As of yesterday, the U.S. had finally reached the 60% mark-- that's 60% of all U.S. residents fully vaccinated. The number varies widely, from ignorant, miserable, unproductive, superstitious Trump counties, where most people feel their lives are not worth living to vibrant, heathy counties that reject morbid Trumpism. The worst of the worst:
Barbour Co., West Virginia- 7% fully vaccinated (76.6% Trump)
Upshur Co., West Virginia- 9% fully vaccinated (76.0% Trump)
Marion Co., West Virginia- 9% fully vaccinated (63.2% Trump)
Slope Co., North Dakota- 10% fully vaccinated (89.0% Trump)
Wetzel Co., West Virginia- 11% fully vaccinated (74.9% Trump)
Marshall Co., West Virginia- 11% fully vaccinated (63.2% Trump)
Braxton Co., West Virginia- 12% fully vaccinated (72.7% Trump)
McPherson Co., Nebraska- 13% fully vaccinated (91.1% Trump)
McPherson Co., South Dakota- 13% fully vaccinated (81.2% Trump)
Calhoun Co., West Virginia- 13% fully vaccinated (79.6% Trump)
Ohio Co., West Virginia- 13% fully vaccinated (62.1% Trump)
Grant Co., West Virginia- 14% fully vaccinated (88.4% Trump)
Pleasants Co., West Virginia- 14% fully vaccinated (78.5% Trump)
The most vaccinated/herd immunity counties:
Santa Cruz Co., Arizona- 94% fully vaccinated (31.6% Trump)
Teton Co., Wyoming- 84% fully vaccinated (29.6% Trump)
Apache Co., Arizona- 83% fully vaccinated (32.4% Trump)
Presidio Co., Texas- 81% fully vaccinated (32.5% Trump)
Montgomery Co., Maryland- 80% fully vaccinated (19.0% Trump)
Cumberland Co., Maine- 80% fully vaccinated (30.7% Trump)
Marin Co., California- 80% fully vaccinated (15.8% Trump)
This morning, Morgan Chalfant, writing for The Hill, noted that federal courts stocked with reactionary Trumpist judges are emerging as a major obstacle to the implementation of Biden's vaccine mandates for private business, health care workers and federal contractors. All are tied up in court challenges from Republican officials. Even if the administration ultimately wins the fights, the implementation of the rules could be delayed, potentially significantly. The developments underscore the impact of the conservative-tilted federal bench, which was drastically molded by the fascist-oriented Federalist Society while Trump was in the White House.
"It’s the bitter fruit of Trump," said Carl Tobias, a University of Richmond law professor with expertise in federal courts. "This is where you are when Trump appointed almost a third of the federal appellate bench. This is what you’re going to see for some time."
Health experts have reacted furiously to the rulings, saying that the delays would set back the U.S. in the progress against the virus.
"I think the health impact is disastrous, and I have no doubt that the judges who have blocked these rules will have caused many deaths," said Lawrence Gostin, a public health law professor at Georgetown University, who argued the mandates have "strong legal backing" and attributed the rulings to "the political divisiveness of COVID-19 that has spilled over into the courts."
60% fully vaccinated is pretty piss-poor. 80% is needed for herd immunity, a goal-- due to severe societal dysfunction-- the U.S. has largely given up on. All the countries of Western Europe are doing better than the U.S., though just Portugal and Spain have reached the 80% mark so far.
But vaccine mandates and pandemic passports and restrictions in Europe is facing the same kind of opposition from low IQ, right-wing victims of disinformation and their own hatred of miserable, pointless lives. Almost every European country has its own versions of destructive, self-serving and opportunistic politicians like Ted Cruz.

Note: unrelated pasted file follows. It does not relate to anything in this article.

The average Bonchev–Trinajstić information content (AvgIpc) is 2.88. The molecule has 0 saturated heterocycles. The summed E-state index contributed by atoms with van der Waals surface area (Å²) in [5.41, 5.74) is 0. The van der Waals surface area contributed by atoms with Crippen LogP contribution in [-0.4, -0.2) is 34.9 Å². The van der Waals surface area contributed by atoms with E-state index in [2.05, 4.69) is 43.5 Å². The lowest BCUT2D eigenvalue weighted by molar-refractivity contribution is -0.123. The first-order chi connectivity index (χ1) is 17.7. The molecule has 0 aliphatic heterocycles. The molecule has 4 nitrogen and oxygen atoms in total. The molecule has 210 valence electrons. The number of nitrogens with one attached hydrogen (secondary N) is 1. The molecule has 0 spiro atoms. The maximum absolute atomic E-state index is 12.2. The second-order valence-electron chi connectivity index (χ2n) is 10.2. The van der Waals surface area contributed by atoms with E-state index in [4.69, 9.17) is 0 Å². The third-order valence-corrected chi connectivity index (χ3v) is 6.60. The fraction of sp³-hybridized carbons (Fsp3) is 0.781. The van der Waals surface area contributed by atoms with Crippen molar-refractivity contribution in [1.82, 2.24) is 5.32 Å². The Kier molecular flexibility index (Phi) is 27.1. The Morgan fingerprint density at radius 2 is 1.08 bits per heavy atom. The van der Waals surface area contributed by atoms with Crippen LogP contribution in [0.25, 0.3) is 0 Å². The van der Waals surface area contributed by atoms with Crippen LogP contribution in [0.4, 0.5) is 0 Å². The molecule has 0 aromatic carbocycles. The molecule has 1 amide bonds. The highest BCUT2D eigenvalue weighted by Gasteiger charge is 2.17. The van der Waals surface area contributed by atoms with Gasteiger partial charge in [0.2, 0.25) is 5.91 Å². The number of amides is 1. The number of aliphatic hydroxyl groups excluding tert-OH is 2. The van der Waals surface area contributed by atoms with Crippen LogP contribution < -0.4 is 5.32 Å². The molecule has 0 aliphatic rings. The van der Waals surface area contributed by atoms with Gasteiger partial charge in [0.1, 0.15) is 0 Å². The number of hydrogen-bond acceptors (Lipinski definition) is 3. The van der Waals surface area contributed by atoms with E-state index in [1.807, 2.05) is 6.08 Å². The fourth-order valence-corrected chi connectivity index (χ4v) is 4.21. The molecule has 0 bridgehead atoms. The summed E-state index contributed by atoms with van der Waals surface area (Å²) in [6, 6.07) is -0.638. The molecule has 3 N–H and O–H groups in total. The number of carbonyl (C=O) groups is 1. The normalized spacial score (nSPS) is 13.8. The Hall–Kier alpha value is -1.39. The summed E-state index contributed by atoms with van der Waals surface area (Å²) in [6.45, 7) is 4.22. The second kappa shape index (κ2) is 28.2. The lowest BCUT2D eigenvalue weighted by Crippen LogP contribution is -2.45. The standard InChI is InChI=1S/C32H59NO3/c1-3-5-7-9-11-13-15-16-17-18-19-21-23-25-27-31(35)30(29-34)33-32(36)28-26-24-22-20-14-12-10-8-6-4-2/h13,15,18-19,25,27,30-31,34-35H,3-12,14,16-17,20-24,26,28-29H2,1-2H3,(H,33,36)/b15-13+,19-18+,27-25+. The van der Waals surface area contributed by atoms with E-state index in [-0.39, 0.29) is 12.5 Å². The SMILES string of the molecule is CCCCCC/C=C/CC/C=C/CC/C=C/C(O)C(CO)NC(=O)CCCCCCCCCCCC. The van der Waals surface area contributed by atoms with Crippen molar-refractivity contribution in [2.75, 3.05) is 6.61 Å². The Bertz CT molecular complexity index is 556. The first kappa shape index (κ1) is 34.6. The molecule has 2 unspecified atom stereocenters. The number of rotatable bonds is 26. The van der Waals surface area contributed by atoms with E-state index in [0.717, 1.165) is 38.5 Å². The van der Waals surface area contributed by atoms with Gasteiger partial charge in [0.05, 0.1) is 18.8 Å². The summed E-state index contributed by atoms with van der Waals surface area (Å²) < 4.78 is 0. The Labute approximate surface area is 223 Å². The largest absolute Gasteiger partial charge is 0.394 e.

John Nichols wrote Friday that "Attacking Big Bird didn’t work out so well for Cruz, the most notorious publicity hound in a Senate filled with headline-grabbers. So this week he’s gone back to the tried and true Republican strategy of attacking Dr. Anthony Fauci, the 80-year-old immunologist who directs the National Institute of Allergy and Infectious Diseases and serves as chief medical adviser to President Joe Biden. 'Fauci is an unelected technocrat who has distorted science and facts in order to exercise authoritarian control over millions of Americans,' tweeted Cruz on Sunday after the doctor appeared on CBS’s Face the Nation. 'He lives in a liberal world where his smug I REPRESENT science attitude is praised.' Cruz’s crusade to discredit the physician and scientists fits in with what columnist S.E. Cupp refers to as 'The right’s Fauci Derangement Syndrome.' In October, the senator went so far as to call for a special prosecutor to be appointed to investigate Fauci."
The language employed by the senator from Texas and his media echo chamber is so over the top that it’s easy to write off what Cruz says about Fauci as nothing more than the political claptrap that spews from the mouth of a once and future failed presidential contender. But there’s a serious side to what’s happening here. Cruz and other Republicans in prominent positions are seeking to discredit Fauci at precisely the point when Americans should be taking seriously the immunologist’s counsel about the need to get vaccinated and take precautions.
The pandemic is surging in many parts of the country-- especially in regions where vaccine hesitancy is high and vaccination rates are low-- and the death toll has surpassed 777,000. With a new variant in motion, the senator’s current assault on Fauci is more than a clash of personalities. Cruz is spreading misinformation that puts people in danger, especially conservatives who take the Texan at his word.
Public health experts have been counseling this week about the need to take precautions against the general spread of the virus, which is all but inevitable this time of year, and the Omicron variant, which has now arrived in the United States. Yet Cruz is using his platform as one of the best-known members of Congress to tell people to adopt a dismissive attitude toward existing threats and those that may develop.